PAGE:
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Whatever happened to the great American muffin?

Holly Jennings' recipe for corn muffin.

Karoline Boehm Goodnick for The Boston Globe

Holly Jennings' recipe for corn muffin.

How the muffin, and specifically its once-proud top, went from a favorite food to a fashion faux pas — as in that roll of flesh hanging over your low-rise jeans — has a lot to do with what’s in it.

“The story of what’s happened to the American muffin over the last 20 years is really the history of sugar,” says food historian Betty Fussell, author of “Masters of American Cookery.” “Muffins have become sweeter and now we think of them that way,” she says.

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There have been other notable changes in muffin-making. Where once a muffin was made like a quick bread, now many bakers use the traditional cake-making method called creaming, whereby sugar and butter are blended in a mixer, then the dry ingredients are added. When they go into the oven, muffins are baked at a lower, more moderate temperature appropriate for cakes. These new more delicate and caky muffins are often baked in paper liners for easy removal and portability.

With the line between muffin and cupcake blurred — even by professional bakers — it’s not surprising that the muffin is suffering from an identity crisis.

First to the sugar: The uptick can be traced to the beginning of the low-fat health trend in the 1980s. According to a story in the trade magazine Baking Buyer, sales of low-fat or no-fat muffins were, by the mid-’90s, increasing by more than 10 percent annually.

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But to compensate for the reduction of fat, which is a conveyor of flavor, and also a tenderizer and moistening agent (to prolong shelf life), manufacturers and bakers increased the sugar. The result was an overly sweet flavor profile and a soft, sticky-to-the touch muffin top. Sugar helps to keep baked goods soft by drawing in moisture, which is an enemy of crust.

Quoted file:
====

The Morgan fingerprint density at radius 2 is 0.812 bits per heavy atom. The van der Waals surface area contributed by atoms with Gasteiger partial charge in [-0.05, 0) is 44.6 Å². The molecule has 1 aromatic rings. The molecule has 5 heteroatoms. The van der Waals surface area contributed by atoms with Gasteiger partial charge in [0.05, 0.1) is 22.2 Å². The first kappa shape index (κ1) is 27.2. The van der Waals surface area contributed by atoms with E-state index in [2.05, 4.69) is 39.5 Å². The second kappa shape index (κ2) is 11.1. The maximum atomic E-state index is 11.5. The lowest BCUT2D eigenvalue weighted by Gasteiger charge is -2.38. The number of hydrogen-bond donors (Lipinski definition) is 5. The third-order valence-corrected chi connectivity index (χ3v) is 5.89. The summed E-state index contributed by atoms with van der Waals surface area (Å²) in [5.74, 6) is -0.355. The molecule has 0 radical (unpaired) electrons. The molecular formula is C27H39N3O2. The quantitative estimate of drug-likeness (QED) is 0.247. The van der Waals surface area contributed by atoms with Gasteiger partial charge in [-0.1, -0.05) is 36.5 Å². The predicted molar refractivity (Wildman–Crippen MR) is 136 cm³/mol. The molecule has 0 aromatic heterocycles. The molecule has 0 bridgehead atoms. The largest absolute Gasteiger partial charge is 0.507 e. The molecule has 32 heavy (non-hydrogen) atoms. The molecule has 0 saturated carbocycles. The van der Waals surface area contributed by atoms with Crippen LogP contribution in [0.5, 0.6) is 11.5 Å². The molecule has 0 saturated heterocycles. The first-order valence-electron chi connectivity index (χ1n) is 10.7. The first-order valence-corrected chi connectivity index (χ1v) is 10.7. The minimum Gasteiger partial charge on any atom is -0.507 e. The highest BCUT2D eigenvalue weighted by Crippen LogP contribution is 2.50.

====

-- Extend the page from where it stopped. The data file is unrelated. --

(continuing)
More sugar has invariably translated to weight gain. Health professionals are now increasingly blaming excess carbohydrates and sugar, not fat, for the country’s obesity epidemic.

In 2008, the saying “muffins are just ugly cupcakes” debuted on a T-shirt. Since then the saying has been the subject of YouTube videos, posters, and other memorabilia, as well as the topic of discussion for and against the muffin on social media sites. Comments reveal that many do not seem to know the difference between a muffin and cupcake, stating simply that muffins are bald cupcakes without frosting.

Not everyone is confused. Bobbie Lloyd, now president of the famed Magnolia Bakery in New York, the place credited with starting our nation’s insatiable love affair with cupcakes, sees a clear distinction between muffins and cupcakes. “As soon as you start beating the butter and sugar together, that’s cake,” Lloyd says.

At Magnolia, muffins are made the same way Lloyd’s mother made them, using the type of batter that would be used to make quick breads. Using the muffin mixing method, dry ingredients are thoroughly combined in one bowl, the wet in another, and finally the two are quickly and lightly mixed together with a spoon.

Using the traditional method, you can make a muffin with a satisfyingly dense texture, one that is more quick bread than cake, relatively wholesome, with a pleasingly crunchy muffin top.

Home-baked muffins have several advantages: You can bake them without paper liners, which prevent a crust from forming, and you have the option of eating them at their best — hot out of the oven with butter and perhaps a spoonful of jam.

Holly Jennings can be reached at h.jennings@hotmail.com.
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